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Owl Rock Capital: IIIQ 2020 Results

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Before we began an analysis of Owl Rock Capital ‘s (ORCC) December 1, 2020 unsecured note issuance we realized that we’d not published a review of the BDC’s IIIQ 2020 results. To keep our coverage both comprehensive and up to date, here is our assessment of how ORCC performed in the most recent quarter and how that might change in the next year or two:


BDC REPORTER: Undoubtedly, Owl Rock Capital’s (ORCC) IIIQ 2020 results seemed GOOD when all the key metrics are concerned. Net Investment Income Per Share (NIIPS) was $0.33, only 1 cent down from the quarter before and 3 cents from a year ago, when LIBOR was much higher. NAV Per Share continued to improve and was up 1.0% and is only down (4%) YTD. (The sector average is -11%). Underperforming assets remain over $1bn – as per ORCC’s own evaluation – but the number is slightly down and is a GOOD credit rating, with  11.6% of the total portfolio. There are still only two non accruals on the books, same as in the IIQ. One is Swipe Acquisition Corp, which seems destined to become a portfolio company of the BDC is an envisaged debt for equity swap. Also on non accrual is CIBT GlobalGeodigm Corporation (dba Dentex)  that was on non-accrual in the IIQ has been returned to performing status and has now been acquired which means that the  “investment was repaid at par, and will result in the full reversal of that unrealized loss in the fourth quarter”.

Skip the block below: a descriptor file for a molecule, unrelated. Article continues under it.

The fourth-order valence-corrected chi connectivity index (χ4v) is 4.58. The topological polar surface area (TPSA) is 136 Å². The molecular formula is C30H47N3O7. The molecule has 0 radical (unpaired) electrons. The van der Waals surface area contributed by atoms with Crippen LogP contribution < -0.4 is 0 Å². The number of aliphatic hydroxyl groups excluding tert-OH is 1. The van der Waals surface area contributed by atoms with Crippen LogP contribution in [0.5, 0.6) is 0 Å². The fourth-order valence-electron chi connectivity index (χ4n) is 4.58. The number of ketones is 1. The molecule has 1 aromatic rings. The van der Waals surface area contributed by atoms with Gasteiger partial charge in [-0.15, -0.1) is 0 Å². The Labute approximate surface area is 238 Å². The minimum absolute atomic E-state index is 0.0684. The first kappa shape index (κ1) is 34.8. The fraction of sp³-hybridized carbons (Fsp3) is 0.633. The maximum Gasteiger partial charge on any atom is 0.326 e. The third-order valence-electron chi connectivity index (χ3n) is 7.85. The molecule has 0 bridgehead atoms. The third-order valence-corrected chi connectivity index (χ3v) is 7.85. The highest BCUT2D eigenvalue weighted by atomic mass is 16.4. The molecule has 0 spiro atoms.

However – and this is very important – this was the last quarter of the huge fee waivers granted by the manager when bringing ORCC public. Those went away in October and if we adjust earnings for a post-waiver world, the BDC is a long way from “covering” even its $0.31 regular distribution, let alone the $0.39 paid out all-in quarterly. Yes, leverage is modest at 0.72x by BDC standards and well below the 1.25x debt to equity target. However, when we run the numbers we just don’t see how after waiving ($42mn) this quarter alone, ORCC will be able to afford its distribution going forward. These waivers were a spectacular way to ensure the public BDC’s success, but sustaining even the lowest payout is untenable without making some very aggressive assumptions. These include little or no future credit losses, which seems unlikely in a $9bn portfolio. The analysts seem to agree and project $1.21 of 2021 NIIPS, or just over 30 cents a quarter. Naturally enough we are concerned that – after adjusting for waivers – that ORCC is not currently covering its dividend and may not be able to if fully leveraged and as the $0.32 in special distributions falls away. Not helping is that a goodly portion of income is being generated in PIK form, and not in cash.

The bottom line: We believe there’s a good chance that ORCC – starting in 2022 – may need to cut its $0.31 quarterly dividend. (The $0.08 quarterly special distribution will not continue after 2020).

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